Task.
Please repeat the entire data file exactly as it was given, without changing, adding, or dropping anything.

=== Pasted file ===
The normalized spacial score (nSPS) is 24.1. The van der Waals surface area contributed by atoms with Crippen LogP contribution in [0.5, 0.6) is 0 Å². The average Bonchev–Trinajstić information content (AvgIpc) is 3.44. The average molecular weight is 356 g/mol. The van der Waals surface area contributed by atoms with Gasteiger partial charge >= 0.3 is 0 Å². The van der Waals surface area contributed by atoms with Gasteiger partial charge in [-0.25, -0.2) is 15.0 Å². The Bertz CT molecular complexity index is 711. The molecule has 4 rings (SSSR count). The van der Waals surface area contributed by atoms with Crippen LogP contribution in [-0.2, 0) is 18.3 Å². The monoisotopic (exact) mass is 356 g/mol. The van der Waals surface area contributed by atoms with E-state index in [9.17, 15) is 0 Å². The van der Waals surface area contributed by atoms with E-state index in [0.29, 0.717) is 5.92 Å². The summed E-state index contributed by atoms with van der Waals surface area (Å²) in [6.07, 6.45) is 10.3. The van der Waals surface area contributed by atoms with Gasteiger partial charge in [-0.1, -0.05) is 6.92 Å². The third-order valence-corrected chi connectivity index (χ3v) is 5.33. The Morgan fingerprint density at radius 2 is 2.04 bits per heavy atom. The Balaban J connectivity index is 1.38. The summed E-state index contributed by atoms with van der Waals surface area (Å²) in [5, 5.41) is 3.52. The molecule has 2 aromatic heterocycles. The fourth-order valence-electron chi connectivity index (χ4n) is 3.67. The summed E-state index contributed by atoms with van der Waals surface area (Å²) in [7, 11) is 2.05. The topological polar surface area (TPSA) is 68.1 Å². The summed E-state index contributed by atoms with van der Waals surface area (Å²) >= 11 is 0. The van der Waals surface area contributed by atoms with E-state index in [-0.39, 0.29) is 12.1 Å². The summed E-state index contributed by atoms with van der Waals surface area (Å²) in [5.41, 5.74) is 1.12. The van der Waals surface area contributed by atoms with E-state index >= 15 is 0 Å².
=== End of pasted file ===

The normalized spacial score (nSPS) is 24.1. The van der Waals surface area contributed by atoms with Crippen LogP contribution in [0.5, 0.6) is 0 Å². The average Bonchev–Trinajstić information content (AvgIpc) is 3.44. The average molecular weight is 356 g/mol. The van der Waals surface area contributed by atoms with Gasteiger partial charge >= 0.3 is 0 Å². The van der Waals surface area contributed by atoms with Gasteiger partial charge in [-0.25, -0.2) is 15.0 Å². The Bertz CT molecular complexity index is 711. The molecule has 4 rings (SSSR count). The van der Waals surface area contributed by atoms with Crippen LogP contribution in [-0.2, 0) is 18.3 Å². The monoisotopic (exact) mass is 356 g/mol. The van der Waals surface area contributed by atoms with E-state index in [9.17, 15) is 0 Å². The van der Waals surface area contributed by atoms with E-state index in [0.29, 0.717) is 5.92 Å². The summed E-state index contributed by atoms with van der Waals surface area (Å²) in [6.07, 6.45) is 10.3. The van der Waals surface area contributed by atoms with Gasteiger partial charge in [-0.1, -0.05) is 6.92 Å². The third-order valence-corrected chi connectivity index (χ3v) is 5.33. The Morgan fingerprint density at radius 2 is 2.04 bits per heavy atom. The Balaban J connectivity index is 1.38. The summed E-state index contributed by atoms with van der Waals surface area (Å²) in [5, 5.41) is 3.52. The molecule has 2 aromatic heterocycles. The fourth-order valence-electron chi connectivity index (χ4n) is 3.67. The summed E-state index contributed by atoms with van der Waals surface area (Å²) in [7, 11) is 2.05. The topological polar surface area (TPSA) is 68.1 Å². The summed E-state index contributed by atoms with van der Waals surface area (Å²) >= 11 is 0. The van der Waals surface area contributed by atoms with E-state index in [-0.39, 0.29) is 12.1 Å². The summed E-state index contributed by atoms with van der Waals surface area (Å²) in [5.41, 5.74) is 1.12. The van der Waals surface area contributed by atoms with E-state index >= 15 is 0 Å².